In the new Facebook ads platform, you’re also able to create a Sponsored Story for any of your ads. I’ll explain what that means in this next section, but know that you can do this for any post of a page, app, or offer that’s on Facebook. 2) Sponsored StoryA Sponsored Story is a post generated because someone interacted with whatever you’re promoting. So if I promoted HubSpot’s business page, a Sponsored Story would be generated if someone Liked our business page. This story will appear to the user’s friends’ newsfeeds, and it will look like this: You are not able to change the copy of the ad generated, so when posting something on your wall, keep in mind that only the first sentence will appear in the ad. Remember to make the copy of the post as engaging as possible to get people to click on your ad.This ad can lead either to an external link, or another part of your Facebook page. This is dependent on what kind of offer you post on your Facebook page. If you post a photo, and sponsor that photo, clicking on the ad will only lead the user to your photo album on your Facebook page. To send a user off of Facebook onto your own landing page, you can post a link to an external page on your Facebook page. The image that’s generated in this case will link to your landing page. We do this to drive traffic to our ebook offers, for example, which can be a great lead generation tool.4) Sponsored AppIf your business has an application on Facebook, you can also sponsor an app. Simply select the app in step one: Facebook Advertising To send a user to a Facebook page:To promote your Facebook page, you’ll create an ad in a different way. In the first step where you choose your destination, you’ll select your Facebook business page. After you select your page, the new Facebook ad platform will give you three options. To promote your page to get more Likes, thus increasing your reach, you’ll want to click on the first option: Get More Page Likes. Originally published Nov 19, 2012 2:00:00 PM, updated October 20 2016 Once in the Power Editor, you start by creating an ad. Again, Facebook will generate ad copy for you, so you’ll need to change that to reflect something more appropriate.When promoting your Facebook page, you’re able to select the ‘Landing View,’ which is where the user will end when they click on your ad. To get the most Likes, sending them to your timeline would be best, where they can see the summary of your company and easily Like your page. But if you want to promote another part of your page, you can send them to another app, just be careful — make sure you’re clear in your ad copy as to where they’re going after the click to avoid post-click desertion. If people expect one thing in the ad, and land on a page unrelated to what they saw in the ad, they’re much less likely to remain on the page and engage with your content. You can then create your ad headline, text, and image. Try to use “attention grabbing” copy and an image to increase engagement with your ad. CTRs on ads can be very low, but can be improved with more entertaining and attractive creative material.Facebook will try to pull material from the URL you have typed in and generate an ad. Make sure the headline and copy is correct, as it will pull the first sentence it finds, which may not be what you’re looking to promote. For example, when I use the URL www.hubspot.com/3/ which promotes our latest software release, the headline of the ad comes up as “Marketing Software That’s,” because the headline can only be 25 characters. I will go back into this ad and change the headline to one that actually make sense! You’re given three option again: Get New Users, Increase App Engagement, and See Advanced Options. The final step in creating an ad on Facebook is the bidding and pricing. Name your campaign — the name is just for you, so make sure you name it something unique that you’ll remember — and input your budget on a daily or lifetime spend basis.OptimizationFacebook can auto-optimize your campaign budget for clicks or impressions. This means Facebook will set your cost-per-click (CPC) or cost per thousand impressions (CPM) to best spend your budget while getting the most clicks or impressions. You can also choose to manually set the CPC or CPM. I personally like to use a CPC bidding for my campaigns, as I’m usually creating ads that send people to a landing page for one of our offers. This way I only pay when someone actually engages in my ad. If you select option two, ‘Increase App Engagement,’ your ad will be shown to current users of the app to try and increase the current users’ engagement with the app.Selecting option three, ‘See Advanced Options,’ gives you more choices on bidding and cost-per-click optimization, which we’ll discuss later on in this post.Sponsored Story Within an AppYou can also choose to have stories promoted about people sharing and using your app. Just like with Sponsored Stories of wall posts, these often show a higher CTR and lower volume, as they have the element of social proof and interactions with friends lending a helping hand. These also show up in the news feeds of friends who are using the app. What I think is one of the most valuable parts of Facebook advertising is the ability to target based on interests. You can select as many interests as you wish and target people that have stated this as an interest, or have liked the page. This allows you to find the people that you want to reach and are qualified for your business.Facebook will also let you know the size of the audience. You’ll want to make sure you’re targeting the right audience, but if the volume is very low, you may want to think of broadening your targeting in order to reach your lead generation goal. Luckily, Facebook has over one billion users, so most audiences will be very substantial! Sponsored ResultsFacebook recently came out with a new form of advertising on Facebook, Sponsored Results. Marketers can now sponsor results in the search bar on Facebook. By sponsoring a result, when people search for certain profiles that you’ve bid on, your page, app, or event will appear in search results. 5) Event SponsorshipThe last form of traditional advertising you can do on Facebook is a Sponsored Event. Here you can increase the attendance of your event by showing the ad to people who are likely to sign up for your event. Facebook seems to be launching a new form of advertising — or some new feature within the advertising — every day. From the launch of Sponsored Stories to the mobile promotion of app downloads, Facebook is working hard at post-IPO monetization.And while they know that marketers’ interest in digital advertising is a great place to start with this whole monetization thing, they also know that they can’t rest on their laurels. These days, marketers expect options, personalization, and ROI. As a reuslt, they’ve responded with tons of new types of advertising, and targeting and optimization features within those different types.Great! Right? Well, yes, except now it’s hard to keep all the new ad types and features straight. Heck, it’s hard to even remember what advertising options exist, and how they all differ from one another.So we’re going to break down all of the advertising options Facebook has to offer, and explain when they should be used. This should help you keep all the Facebook ad options straight!Facebook’s 5 Forms of On-Page Advertising1) Facebook AdThese ads appear on the right of a user’s Facebook profile and newsfeed. They appear as ads from the specific company, and have no social interaction component. This is a simple ad form that can send the user to an external page, or your Facebook business page. To start your advertising campaign, go to https://www.facebook.com/advertising.To send a user to an external page:Once in the Facebook ad platform, create a new ad by selecting the first option on the destination drop down menu. Here you can type in the URL you would like to send people to. If you select the first option, ‘Get New Users,’ your ad will be shown to people that are not already using your app in order to get more people to use the app. Facebook will generate an ad for you, which you can go in and edit to reflect the benefit of using the app. You can then select what you want to send people to when they click on your Sponsored Result. Here, I have chosen to send people to our business page. Don’t forget to share this post! AddThis Sharing ButtonsShare to TwitterTwitterShare to FacebookFacebookShare to Email AppEmail AppShare to LinkedInLinkedInShare to MessengerMessengerShare to SlackSlack To create a sponsored result, you’ll need to use Power Editor, which can be downloaded through the facebook.com/ads platform. Topics: Choose to advertise something you already have on Facebook. These types of posts can be very beneficial as they show up to people who aren’t necessarily engaged yet with your brand, but have “social proof” because their friends have liked the page. We at HubSpot have seen higher clickthrough rates for these types of advertisements on Facebook, as well.3) Promoted PostsPromoting a post that’s already on your page can help you get more visibility for a specific offer, event, image, or announcement — it sends the person back to the offer on your Facebook page, and helps increase engagement on these posts. To promote a post, select the second option, ‘Promoted Page Posts,’ after you’ve already selected to promote your business page: Once you’ve hit the radio button, you can select which recent post you’d like to promote. The past 20 or so posts will be generated, so if you decide you want to promote something older you can go back and find the post. Targeting & Optimizing Ads on FacebookAll the ads above have the same form of audience targeting and bidding that will help you streamline your expenditure. Here are the options you have:TargetingYou can target by location, from country to city, as well as age and gender. If your business has a local audience, it would make sense to only have your ads appear to the people that may actually become customers in your specific area. Further, you can target the type of connections you want your ads to reach. You can target:Anyone – This will show your ads to all people who are within the targeting you already chose.People connected to your brand – This will help increase engagement with the people who already Like your brand.People not connected to your brand – This will increase the reach of your brand.Advanced Targeting – This allows you to target people who are connected to specific brands that you want to reach. This could help you if you know of a brand that is followed by people similar to your target audience.Friends of Connections – You can target people whose friends are fans of your page. This can help grow the brand awareness of your brand to people who may be similar minded as the people who are already your fans. To make this a Sponsored Result, you need to choose Sponsored Result in the ‘Story Type’ tab. The ‘Destination tab’ is where the user will be sent within your business page (here I have Default, which goes to the Timeline), and the body is the copy that people will see in the Sponsored Result next to your logo. Make sure this is as interesting as possible to get people to click on your result and go to your page. RetargetingWith Facebook Exchange, advertisers can now use Facebook ads for retargeting people who view their website. These ads appear in the right side of a Facebook profile instead of in the news feed as Sponsored Stories. These ads cannot be created in the Facebook ads platform or the Power Editor; advertisers work with a third party DSP or retargeting agency. Facebook has partnerships with many of these, making it easy for advertisers to use this form of marketing. Advertisers place a pixel on their website, dropping a cookie on each viewer who visits their website. These people are then “retargeted” with ads on their Facebook profiles from the company. Retargeting is a interesting way to reach people who may already be interested in your brand. These people have already gone to your website, but may not have taken the next step in the buying cycle. A retargeted ad can help them move down the funnel, and eventually become a customer!Facebook advertising can be a great way to generate fans, leads, and customers. Now go test these options out and see what works best for you. Good luck!Did you know about all of these Facebook advertising options? Are you going to try any of them out for the first time? Have any given you surprising results?Image credit: Guudmorning!
Growth-Driven Design Topics: Originally published Mar 17, 2015 2:00:00 PM, updated February 01 2017 When it comes to building a strong brand, no matter what your industry, every company’s key to success starts with stellar content and equally stellar design. Whether you’re creating a website, infographic, print ad, email campaign, blog post, social media account, etc., there’s always a need for some degree of both parts. But as with many companies, individual schedules often get bogged down with tasks, meetings, and strategy planning, putting time for Content and Design to collaborate, plan, and lay out the groundwork on the back burner. Or they simply get frustrated with the whole process because both teams haven’t communicated properly about the project specs. So how do we still ensure those stellar results we want so desperately?Even with limited time and other related restrictions, there are still many ways for both parties to create and maintain a happy, healthy and long-lasting relationship when creating projects. Here are seven first steps to help set yourselves up for success: 1) Brainstorm together.No matter what platform you’re creating content and design for — whether it be a website, an e-book, a print ad, etc. — the initial brainstorming session tends to bring up the age-old “chicken or the egg” debate. Do we start the content creation or the design first? While there are many arguments for both sides, that’s not what’s most important to think about in this stage of the game. What’s important is to start generating concepts and spinning ideas off each other as a team — concepts and ideas that are creative, user- or viewer-friendly, and realistic to execute within your timeframe or budget. If limited time for in-person meetings is one of your hindrances, write out your ideas and send them over via email. Or, if you share the same office space, sketch it all out and old-school paper airplane it over to the other team’s room. That would definitely be the start to an awesome partnership.2) Don’t get married to any one idea.Let’s admit it: we’ve all done it. Whether planning a social event, completing a college project, or organizing a large-scale business plan, we’ve all had that one epiphany idea that we were 100% sure would move people to tears when they heard about it. Sometimes these ideas really are as ingenious as we know they are in our heads, and other times they’re better left forgotten. But even the ingenious ones that blow everyone’s socks off have the chance of being unrealistic, out of the budget or not within the brand guidelines. When that occurs on either side of the design-content spectrum, it’s essential to remember that marrying any one idea can be harmful to the project’s overall purpose and success. Many of us know that user experience (UX) is “the new black” in the marketing arena, and if you’re in it for anything else, it’s just simply a fashion faux pas. Deterring from a user-centric focus – whether from the designers or the content developers – for the sake of one “great” idea could result in a poor user experience and potentially the loss of a valuable customer or lead.3) Provide feedback, not criticism.You’re good at what you do. That’s why you do it. What’s easy to forget sometimes though is that someone else is good at what they do, too. Designers are not content developers and content developers are not designers.And while feedback is important — we all need it to grow, learn and succeed in life — if it’s nothing but opinion-based, subjective criticism that is all but constructive for the other person, there’s no value in that viewpoint.In a Huffington Post blog article by Diane Gottsman, “Business Etiquette: 5 Tips to Turning Negative Feedback Into Constructive Criticism”, five great ways to keep criticism as helpful as possible are brought to light, touching on focusing your feedback on the action at hand rather than on the individual; being specific; providing assistance if needed; and more. This is a great way to help the other person get a different perspective on their work without feeling like they’re being attacked. 4) Start learning your partner’s native tongue.A content developer probably wouldn’t be able to tell you the first thing about parallax scrolling, in the same way that a Web designer probably wouldn’t be able to tell you what a past participle is. This goes back to what we mentioned in the previous tip, where people are good at what they do for a reason. But that doesn’t mean that there’s no room for communication among the language barrier.If you’re a content developer:Learn a little about coding; there are many free “crash course” resources that will help with understanding the subject matter, even if from a helicopter point of viewView a short tutorial about design basics; you’d be surprised at how knowing some best practices for layouts, typography, white space, etc. can benefit you when creating contentWatch a designer in action; take note of some common first steps a designer takes and see how you could apply those to your contentIf you’re a designer:Read some stellar content; check out some examples of content written on Web pages, infographics, etc. to get an idea of what the copy might look like in your designConsider where specific content should go in your design; especially for website content, make sure you have a good understanding for what content is most important and where it would be most helpful to the viewer in the navigation menu; if there’s an opportunity to build out more original content (i.e. blogs, e-books, etc.), chances are the content developer is going to generate a lot of copy for those sections, so they should be very visibleWatch a content developer in action; notice what he/she does frequently with copy in terms of length and placementThe key here is to accept your individual areas of expertise, but to also challenge yourself to understand your partner’s everyday lingo. 5) Do your job with the other’s job in mind.Depending on your company’s structure, the project might start with one team before another. It might be one company’s best practice to have the design done prior to content because a client may prefer for the site to be more visually appealing than informational. Or vice versa. Ideally, the more interaction between teams, the better. But no matter what structure you fall in, you should be prepared to always have the other team’s work in mind while doing yours.If you’re in a position where the content must come first, make sure the content generated is organized in a way that can be easily designed around it. Don’t make content too heavy if it isn’t necessary – be clear and to the point where possible. If you’re in a position where the design must come first, be sure that the structure is centered around creating a positive user experience, with practical places for content to be placed.6) Work in tandem to fix problems.Uh-oh. You’ve run into some unexpected issues while putting everything together. Maybe your website design doesn’t match the format of the content structure. Maybe your content is too lengthy for your print design. Maybe both are great separately, but not combined. Now what?If your first thought was either to run and hide, or start playing the blame game, you should think again. Fixing problems can be as easy as:Pushing away the urge to get defensive about your work Asking questions to the other party about the issues you’re running intoListening and really understanding the other party’s questions or concernsAnswering the other party’s questions with as much detail and explanation as possibleOffering a solution (or two) to a problem the other might be facingBeing prepared to adjust your work to better the project as a wholeRemembering to look at the entire picture when making adjustmentsAdditionally, if you’re creating a project for a client or for a major stakeholder in your company, be aware that your ideas or work could get a nod of disapproval at any time… and there’s not a whole lot you can do about it. 7) Understand that you both have the same end goal.Google is a star example of this. All of the changes, the algorithm updates, the ever-shifting ranking factors, etc. – all of it is to give their users the best possible experience. That’s what should always be in the back of your mind when creating any material that includes both content and design: user experience. If both parties remember that it’s not about each other, but rather the end user, you might find that you both have a lot more to agree on than you thought. Don’t forget to share this post! AddThis Sharing ButtonsShare to TwitterTwitterShare to FacebookFacebookShare to Email AppEmail AppShare to LinkedInLinkedInShare to MessengerMessengerShare to SlackSlack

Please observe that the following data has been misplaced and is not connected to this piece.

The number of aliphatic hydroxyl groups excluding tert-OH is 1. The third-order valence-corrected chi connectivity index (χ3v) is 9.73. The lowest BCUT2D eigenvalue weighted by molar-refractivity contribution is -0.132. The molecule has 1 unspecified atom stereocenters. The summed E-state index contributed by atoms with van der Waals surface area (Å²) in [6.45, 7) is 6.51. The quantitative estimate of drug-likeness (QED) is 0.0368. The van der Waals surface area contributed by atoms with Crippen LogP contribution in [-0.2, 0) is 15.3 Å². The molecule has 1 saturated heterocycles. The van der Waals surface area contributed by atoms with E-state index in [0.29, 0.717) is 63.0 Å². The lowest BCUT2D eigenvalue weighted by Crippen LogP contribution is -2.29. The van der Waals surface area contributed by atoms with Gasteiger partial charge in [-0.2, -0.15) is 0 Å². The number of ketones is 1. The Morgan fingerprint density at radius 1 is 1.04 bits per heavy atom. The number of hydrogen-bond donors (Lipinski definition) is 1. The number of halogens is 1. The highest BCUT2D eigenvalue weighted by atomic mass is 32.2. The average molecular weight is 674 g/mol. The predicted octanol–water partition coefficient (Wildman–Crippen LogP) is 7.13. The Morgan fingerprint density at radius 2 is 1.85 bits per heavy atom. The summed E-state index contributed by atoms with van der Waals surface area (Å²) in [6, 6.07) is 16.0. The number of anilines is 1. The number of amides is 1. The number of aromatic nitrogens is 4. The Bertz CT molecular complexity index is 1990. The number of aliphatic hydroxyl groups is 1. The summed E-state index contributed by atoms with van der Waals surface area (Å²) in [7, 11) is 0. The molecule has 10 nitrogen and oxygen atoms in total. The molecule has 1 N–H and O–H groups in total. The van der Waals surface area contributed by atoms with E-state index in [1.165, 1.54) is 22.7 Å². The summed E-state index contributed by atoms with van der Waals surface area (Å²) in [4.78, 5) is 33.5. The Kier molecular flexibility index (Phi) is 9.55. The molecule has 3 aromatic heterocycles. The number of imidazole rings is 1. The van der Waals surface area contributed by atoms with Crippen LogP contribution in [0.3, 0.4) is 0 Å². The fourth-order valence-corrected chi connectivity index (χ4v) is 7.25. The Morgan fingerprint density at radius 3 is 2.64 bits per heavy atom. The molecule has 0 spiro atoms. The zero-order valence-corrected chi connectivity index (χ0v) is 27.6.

Giving and Receiving Feedback The last constructive criticism I received was from my cat. After presenting her with the organic, gluten-free food that I’d spent arguably too much money on, she refused to eat it. Can you believe that? Does she even care that I consulted blogs and veterinarians about the best diet to put her on? Unfortunately, we’re not great at communicating feedback to each other because we’re of different species.Luckily, that’s not the case when giving feedback in the workplace. It’s easy to communicate criticism, but it’s not always easy to do it effectively. This can especially be the case when providing peer feedback, which is a trend that’s growing in different workplaces.Part of assembling a great team means providing helpful feedback so they can grow, and peer-to-peer discussions of strengths and weaknesses is a way to round out the top-down feedback employees receive from their supervisors and glean a fuller picture of how they can improve. In this post, we’ll discuss why peer feedback matters and how to deliver it effectively.Why Feedback Is ImportantFeedback is an important and necessary part of anyone’s career path, whether you’re in your first job out of college or have been a CEO for many years. Feedback from managers, peers, and reports is critical to identifying performance strengths and weaknesses. It provides employees opportunities for growth and education in their roles. What’s more, it often results in improved communication and better understanding of expectations between employees.You might think that employees dread giving or receiving feedback, especially if it’s negative, but that’s actually not the case. There are some surprising statistics about the importance of feedback to employees who receive it, especially if it’s negative:Zenger/Folkman surveyed nearly 1,000 employees, and 72% thought their performance would improve with the help of feedback. Additionally, 57% preferred corrective feedback over praise, and 92% of those surveyed agreed with the statement that negative feedback, when delivered correctly, is an effective way to improve performance.It’s clear that negative feedback is not only desired by employees, but it’s beneficial. So, now the question is how to deliver constructive feedback correctly so employees aren’t demotivated and discouraged by it. One answer to this question is the peer review, or the 360 review.Peer reviews are designed to provide a broader picture of employees and how they work with others, not just their supervisors. They’re not intended to replace or contribute to regular performance reviews or salary negotiations.Instead, they’re designed to help employees set goals related to interpersonal and professional skills in the workplace based on feedback managers and peers provide. The goal of peer review is to provide a clear picture of a team’s performance from the inside, out, and to create a team culture and spirit of positive reinforcement as well as constructive feedback from those who know the employee best.To shed some light on ways to give feedback to your peers that’s helpful, actionable, and not uncomfortable, I’ve rounded up suggestions from my own peers and trusted leadership sources to get you started.8 Tips for Giving Great Peer Feedback1) Assume good intent.This is good advice for anyone on the receiving end of constructive feedback, but it goes for those giving peer feedback as well. As uncomfortable as you might feel providing feedback to your peers, they want to hear from you: 76% of employees surveyed were motivated by positive feedback from their peers.I asked my colleague, HubSpot Marketing Director Rebecca Corliss, what advice she gives for providing great peer feedback.“For those who feel uncomfortable giving feedback, I hear you. Especially if you don’t want to hurt someone’s feelings, it can be really difficult.” Corliss suggests that peer reviewers and feedback recipients view the comments as a gift. “If your feedback is shared constructively and with genuine care for the other person, you’re doing it right.”HubSpot Sales Blog Editor Leslie Ye echoed this sentiment. “Your peers are there to help you improve, not cut you down or make you feel bad,” Ye says. “Their feedback isn’t a reflection on your worth as a person. Remind yourself of this to make feedback feel less personal.” 2) Review regularly.If peer reviews are incorporated regularly over the course of a working relationship, they won’t be viewed as a sporadic and dreaded event only followed by an employee’s mistake. Instead, peer reviews will be part of an ongoing two-way discussion that allows for honest and open communication and faster problem-solving.I have a weekly check-in where I receive feedback from my manager, and I receive peer feedback each time I submit a blog post to HubSpot Marketing Blog Editor Carly Stec for her review. Communicating regularly about my progress and growth makes it feel less like a review that I dread and more like an ongoing conversation that I look forward to as a way to improve my work.Stec suggests, “make giving and receiving peer feedback a consistent habit, and it’ll start to feel less intimidating.”3) Come prepared.Fractl surveyed 1,100 employees about how they felt about difficult conversations in the workplace, and they found that respondents were more likely to be somewhat or completely satisfied by feedback conversations with a direct report than with a superior. The promising result? Nearly 50% of respondents were somewhat or completely satisfied with difficult discussions with peers.How do you ensure that feedback conversations between peers are productive and leave all parties satisfied? Come to feedback meetings prepared. A whopping 85% of the survey respondents said they prepared for difficult conversations in advance, and that’s smart advice for any feedback meeting, no matter how casual.When preparing for a feedback meeting with a peer, have the following questions in mind to ensure that the time is well-spent:What are your goals? What are you both seeking to get out of this meeting?How can you both work together to achieve them? How can you help your peer grow and improve?4) Learn the other person’s style.As you may already know from previous career experience, feedback can sometimes rub you the wrong way. It might be the content of the feedback, or you might be taking criticism personally, but it could also be because you and your colleague delivering feedback have different communication styles.Stec suggests that peer reviewers “take time to learn how the person you’re working with prefers to receive feedback — and package your notes accordingly.”Ye encourages expectation-setting prior to giving feedback so colleagues know what to expect from you early on. “I’m a very direct person and my feedback is the same way. I know that my feedback can come off as blunt or abrupt, so I set the expectation early on that that’s my style, so people receiving feedback aren’t taken aback.”The easiest way to learn your colleague’s style is to ask: Do they prefer in-person discussions, or emails? Do they want big-picture feedback, or do they want to dive into making changes? Consider asking colleagues about personality assessments, such as the DiSC test, that might provide you with greater insight into how you colleagues communicate and work best.5) Get to the point.We’ve written before about the importance of not giving feedback in the form of a “sandwich,” wherein constructive feedback is preceded and followed by positive feedback to lessen the sting of criticism. It can often make your peers feel patronized and condescended to, so skip the sandwich.Instead, try a feedback flatbread (bear with me here, I’m hungry). Instead of prefacing constructive criticism with praise, dive into the feedback head-on, and follow it up with discussing how their strengths can be used to solve the problem.In another study, Zenger/Folkman surveyed nearly 4,000 employees who’d received negative feedback asking them if they were surprised by the criticism they’d received, and 74% had already known and weren’t surprised by the feedback. So when you’re preparing to meet with a peer about ways they can improve their work, it’s safe to assume they know themselves fairly well. Address areas of growth and ways they can use their strengths to improve, rather than following a compliment-critique-compliment sandwich recipe.Ye notes that the compliment sandwich can “obscure the true feedback and often lead to more rounds of back-and-forth,” but she echoes the need to interweave positive comments into peer feedback discussions. “It’s discouraging to not receive any positive feedback, and it’s a missed opportunity to call out and reinforce good habits.”6) Encourage a growth mindset.Are you familiar with the fixed mindset and how it compares to the growth mindset? For a quick overview, these concepts were coined by psychologist Carol Dweck in her book, Mindset: The New Psychology of Success:In the fixed mindset, everything is about the outcome. If you fail—or if you’re not the best—it’s all been wasted. The growth mindset allows people to value what they’re doing regardless of the outcome. They’re tackling problems, charting new courses, working on important issues.”When providing peer feedback, phrase your comments and challenge your colleague to think in terms of a growth mindset. Instead of focusing on individual tasks your coworker didn’t accomplish, give them feedback about how the skills they’re learning to tackle contribute to the bigger picture of their professional success.Praising or criticizing peers by telling them what they are — right or wrong, good or bad — can inspire a fear of failure and making mistakes that stagnates learning. Corliss says it best: “Most folks see feedback as a time to sit down and tell people what they’re doing wrong or what they need to do better. While that can be true, I think there’s a better way to view feedback: offering people a reflection of themselves that they may not be able to see.”Producing successful work is important, but as a peer, it’s important for you to provide feedback that gives your colleagues a fuller picture of their progress and growth that empowers them to experiment and learn new ways to define “successful.”7) Use the passive voice.I know, you probably read the title of this section and wondered, “wait, doesn’t this advice go against a cardinal rule of writing?” Before you write me off, hear me out: The passive voice is integral to giving productive peer feedback that’s helpful without being personal. It allows your feedback to focus on the problem, not the individual who you’re critiquing.Compare these two styles of feedback on the same hypothetical article:“You didn’t support the claims you made in the article.”“This article would be stronger with more research to back its claims.”See the difference? While the two critiques are communicating the same thing — the article needs more support for its claims — the second is a more productive way to provide feedback to a peer. Focusing feedback around the subject instead of the individual makes it less likely that your peer will become defensive of themselves and will lead to an altogether more productive conversation.Remember, 57% of Zenger/Folkman’s respondents said they preferred corrective feedback. Your peers and colleagues want to know how to improve, and if it’s your job to help them in that process, you owe it to yourself and your coworkers to have the most productive conversation possible.8) Embrace technology.It’s 2016, and it’s time for peer feedback to get with the program. As we mentioned earlier, it’s courteous to learn how your peers like to receive feedback to tailor an approach that works for their learning style, and that can include technology.Experiment with different ways to deliver constructive criticism electronically, such as via email, Google Drive comments, Slack, or Evernote. One benefit to communicating peer feedback electronically is that it can be documented and saved for future reference.On the other side of the coin, there are many ways to electronically harness positive peer feedback as well. Here on the HubSpot Marketing team, we use TinyPulse to gauge employee engagement and happiness, but also to give “cheers” to our peers for great work that their supervisors might not have noticed. YouEarnedIt lets employees provide similar real-time praise.Your peers want to succeed in their roles, and feedback from managers and peers is integral to making that happen. The next time you sit down for a feedback conversation with a peer, ask yourself if you’re doing the best you can to make your criticism fair, actionable, and empowering.What’s your favorite way to receive feedback from a peer? What’s your advice for giving constructive criticism to your coworkers? Share with us in the comments below.Want to learn more about giving feedback? Check out How to Give Negative Feedback Without Sounding Like a Jerk. Topics: Don’t forget to share this post! AddThis Sharing ButtonsShare to TwitterTwitterShare to FacebookFacebookShare to Email AppEmail AppShare to LinkedInLinkedInShare to MessengerMessengerShare to SlackSlack Originally published Oct 5, 2016 6:00:00 AM, updated April 18 2018